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Understanding proper body mechanics

This is an excerpt from Clinical Guide to Surface Palpation 2nd Edition With HKPropel Online Video, A by Michael Masaracchio & Chana Frommer.

Body Mechanics

The body mechanics of the practicing clinician is an extremely important concept. It not only protects the clinician from potential injury but also aides in proper positioning between the patient and clinician to improve structure identification and treatment. Proper body mechanics will not only help the clinician work more efficiently but also aid the clinician in applying the appropriate force during examination and treatment. It is important to be constantly mindful of the stresses being put on your body. Always strive to be as efficient as possible (e.g., using gravity, using larger muscle groups, aligning the forearm when applying force) when performing techniques, and minimize trying to “muscle through it.” The following are techniques to consider for manual assessment and intervention.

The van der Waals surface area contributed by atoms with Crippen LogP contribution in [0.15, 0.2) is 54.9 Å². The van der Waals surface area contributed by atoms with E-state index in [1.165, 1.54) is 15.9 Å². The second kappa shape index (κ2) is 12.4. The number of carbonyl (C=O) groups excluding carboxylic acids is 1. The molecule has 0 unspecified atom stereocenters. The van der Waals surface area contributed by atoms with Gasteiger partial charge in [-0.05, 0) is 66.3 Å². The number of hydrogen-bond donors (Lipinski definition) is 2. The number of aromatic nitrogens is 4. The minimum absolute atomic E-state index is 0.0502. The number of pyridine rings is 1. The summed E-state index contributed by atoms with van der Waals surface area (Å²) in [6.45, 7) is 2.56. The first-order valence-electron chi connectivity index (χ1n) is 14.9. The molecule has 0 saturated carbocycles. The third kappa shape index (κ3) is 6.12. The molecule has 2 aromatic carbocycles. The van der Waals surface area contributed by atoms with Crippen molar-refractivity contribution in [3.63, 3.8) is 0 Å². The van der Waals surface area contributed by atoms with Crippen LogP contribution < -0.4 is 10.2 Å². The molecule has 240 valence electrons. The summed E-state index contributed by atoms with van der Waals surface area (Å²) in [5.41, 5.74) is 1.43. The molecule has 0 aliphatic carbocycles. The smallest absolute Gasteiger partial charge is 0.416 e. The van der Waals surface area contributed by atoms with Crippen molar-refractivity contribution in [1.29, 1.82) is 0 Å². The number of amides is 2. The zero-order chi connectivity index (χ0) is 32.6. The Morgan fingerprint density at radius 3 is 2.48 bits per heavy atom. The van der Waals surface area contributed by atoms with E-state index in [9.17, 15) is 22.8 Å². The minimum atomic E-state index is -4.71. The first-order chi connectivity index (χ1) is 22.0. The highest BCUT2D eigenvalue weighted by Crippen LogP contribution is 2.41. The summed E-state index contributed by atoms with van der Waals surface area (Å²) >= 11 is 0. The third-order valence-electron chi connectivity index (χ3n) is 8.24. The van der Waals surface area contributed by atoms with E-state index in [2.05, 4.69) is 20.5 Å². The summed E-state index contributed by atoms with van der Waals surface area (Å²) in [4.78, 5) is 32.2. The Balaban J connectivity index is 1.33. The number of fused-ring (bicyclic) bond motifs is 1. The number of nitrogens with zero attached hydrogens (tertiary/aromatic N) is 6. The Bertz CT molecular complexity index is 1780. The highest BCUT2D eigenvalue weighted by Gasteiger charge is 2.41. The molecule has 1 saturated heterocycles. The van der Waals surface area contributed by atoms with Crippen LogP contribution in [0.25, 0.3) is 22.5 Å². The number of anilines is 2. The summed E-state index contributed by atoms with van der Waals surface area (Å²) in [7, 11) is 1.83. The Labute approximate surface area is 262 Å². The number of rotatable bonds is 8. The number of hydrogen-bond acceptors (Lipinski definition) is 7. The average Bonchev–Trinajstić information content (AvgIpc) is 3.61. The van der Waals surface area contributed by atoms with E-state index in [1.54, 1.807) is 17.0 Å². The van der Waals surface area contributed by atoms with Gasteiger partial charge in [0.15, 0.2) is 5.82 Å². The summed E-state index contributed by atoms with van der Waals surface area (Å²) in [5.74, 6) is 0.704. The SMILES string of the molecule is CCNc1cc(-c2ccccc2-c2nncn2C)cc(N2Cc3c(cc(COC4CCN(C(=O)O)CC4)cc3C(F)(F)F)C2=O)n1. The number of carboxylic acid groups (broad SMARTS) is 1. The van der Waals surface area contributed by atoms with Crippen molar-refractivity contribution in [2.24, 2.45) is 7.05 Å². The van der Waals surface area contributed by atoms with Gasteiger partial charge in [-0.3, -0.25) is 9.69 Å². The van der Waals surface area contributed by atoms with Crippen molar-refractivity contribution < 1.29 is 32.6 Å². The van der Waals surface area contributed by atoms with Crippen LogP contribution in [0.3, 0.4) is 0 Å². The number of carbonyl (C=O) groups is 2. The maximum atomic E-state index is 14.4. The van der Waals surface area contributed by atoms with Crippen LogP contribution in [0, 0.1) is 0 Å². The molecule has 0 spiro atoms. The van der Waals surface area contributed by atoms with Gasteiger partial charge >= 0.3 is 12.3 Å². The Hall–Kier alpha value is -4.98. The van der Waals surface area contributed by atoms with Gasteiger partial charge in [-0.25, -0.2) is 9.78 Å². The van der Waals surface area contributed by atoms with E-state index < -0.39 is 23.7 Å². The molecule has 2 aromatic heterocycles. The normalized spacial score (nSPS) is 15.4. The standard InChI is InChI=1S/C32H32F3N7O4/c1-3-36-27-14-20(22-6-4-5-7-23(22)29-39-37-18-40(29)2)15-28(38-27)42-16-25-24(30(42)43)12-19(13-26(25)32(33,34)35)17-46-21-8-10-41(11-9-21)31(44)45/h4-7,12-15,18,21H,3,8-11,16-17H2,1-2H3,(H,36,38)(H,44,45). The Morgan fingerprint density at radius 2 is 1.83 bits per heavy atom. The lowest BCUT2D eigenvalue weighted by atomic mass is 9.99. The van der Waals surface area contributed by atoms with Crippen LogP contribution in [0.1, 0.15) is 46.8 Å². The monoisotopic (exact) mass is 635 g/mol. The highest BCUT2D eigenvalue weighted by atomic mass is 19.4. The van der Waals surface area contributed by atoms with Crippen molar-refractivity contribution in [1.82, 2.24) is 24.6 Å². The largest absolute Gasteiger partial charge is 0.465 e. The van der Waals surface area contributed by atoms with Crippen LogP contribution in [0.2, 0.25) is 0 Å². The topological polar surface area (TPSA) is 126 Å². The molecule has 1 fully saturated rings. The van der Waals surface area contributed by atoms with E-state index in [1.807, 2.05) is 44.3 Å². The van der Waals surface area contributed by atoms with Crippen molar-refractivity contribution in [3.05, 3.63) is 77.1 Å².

• It is important to make sure the height of the table is correct. This allows for appropriate application of desired forces. For example, a downwardly directed force is one of the most frequently used, and one needs to make sure that force is perpendicular to the tissue. Often, students and novice clinicians place the table too high, which leads to inefficient application of forces in addition to poor movement patterns on the part of the clinician (e.g., hiking the shoulder, too much elbow flexion). This often results in excessive firing of muscles, which will cause fatigue during treatment. Conversely, if the table is too low, there is a tendency to adopt a position of lumbar spine flexion (as opposed to neutral), putting the clinician at increased risk of developing low back pain.
  • It is important to understand the concept of a hip hinge and its role in a healthy back. Proper hip flexion rather than thoracolumbar flexion should be maintained (figure 1.4). The lumbar spine should be in a natural lordotic position. Excessive or insufficient lordosis can create excessive forces through the lumbar spine, which may increase the likelihood of injury.